A matter of more kms a week? Probably, however I can be quite injury prone, especially when I race too much. Refining my weight training and smarter race scheduling aside, I need to find a way to smartly add more kms without bringing on injury. The Hanson Method may be the answer. I will find out for sure on June 1.
The general thinking is that too much emphasis is put on the Sunday long run. Too great a distance on that day takes too much out of the body, reducing the quality and training effect of other runs. It believes in the concept of "cumulative fatigue", while rejecting that of "junk miles".
There are 6 runs per week, 3 of which are at easy pace. The longest run is 26km. 2 of the runs are higher paced, one at marathon target pace (instead of current 5-10 minute intervals I currently do). The other starts off with speed intervals (varying lengths at 5-10k race pace), giving way to long strength intervals between half and full marathon pace (in my case, 4:15-4:20/km).
I have made a few key changes. The rest day is on Thursday instead of Wednesday for a couple of reasons, including wanting the day after the speed/ strength days to be a rest day (which means gym and yoga in my case). I have also put the intervals in minutes rather than distance. Remembering what distance my watch read constantly is difficult during hard running, a round number in minutes works better. Not having a track to run on and the possibility of a gps watch not working also figure. For these reasons, I have "converted" the distances into time blocks based on target pace.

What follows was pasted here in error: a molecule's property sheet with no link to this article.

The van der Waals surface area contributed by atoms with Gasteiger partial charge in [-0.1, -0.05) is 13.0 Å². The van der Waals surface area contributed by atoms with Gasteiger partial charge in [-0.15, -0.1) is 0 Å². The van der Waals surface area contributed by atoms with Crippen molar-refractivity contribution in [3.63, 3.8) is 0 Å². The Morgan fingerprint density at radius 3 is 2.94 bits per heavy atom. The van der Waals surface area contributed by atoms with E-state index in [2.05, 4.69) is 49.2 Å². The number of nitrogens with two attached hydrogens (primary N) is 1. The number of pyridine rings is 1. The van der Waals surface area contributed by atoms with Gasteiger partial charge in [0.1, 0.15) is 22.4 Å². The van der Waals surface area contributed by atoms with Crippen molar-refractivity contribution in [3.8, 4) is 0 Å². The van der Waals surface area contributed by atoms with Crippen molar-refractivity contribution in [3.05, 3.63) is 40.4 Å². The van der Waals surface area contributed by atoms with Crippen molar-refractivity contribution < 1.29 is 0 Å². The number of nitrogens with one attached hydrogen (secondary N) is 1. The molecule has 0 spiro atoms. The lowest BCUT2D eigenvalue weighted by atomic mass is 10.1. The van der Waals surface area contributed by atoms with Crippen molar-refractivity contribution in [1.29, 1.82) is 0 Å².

The plan is meant to start a couple of weeks earlier than it actually does, however I'll be doing the Hypothermic Half on February 8.
No more races until the marathon after that - I can never stop myself from going full speed, so not racing is the only way to solve that problem.
I did a 5 and a 10k in the 2 months before the 2012 marathon - the joy of those 2 performances (19:25 & 39:23 respectively) was tempered by affecting my training and by those 2 races themselves taking the place of training runs.
This marathon has involved a lot of analysis given past races (I'll admit to a lingering fear of the 42.2), so it's just one race nearly 4 months prior, new weight routine and the Hanson Method.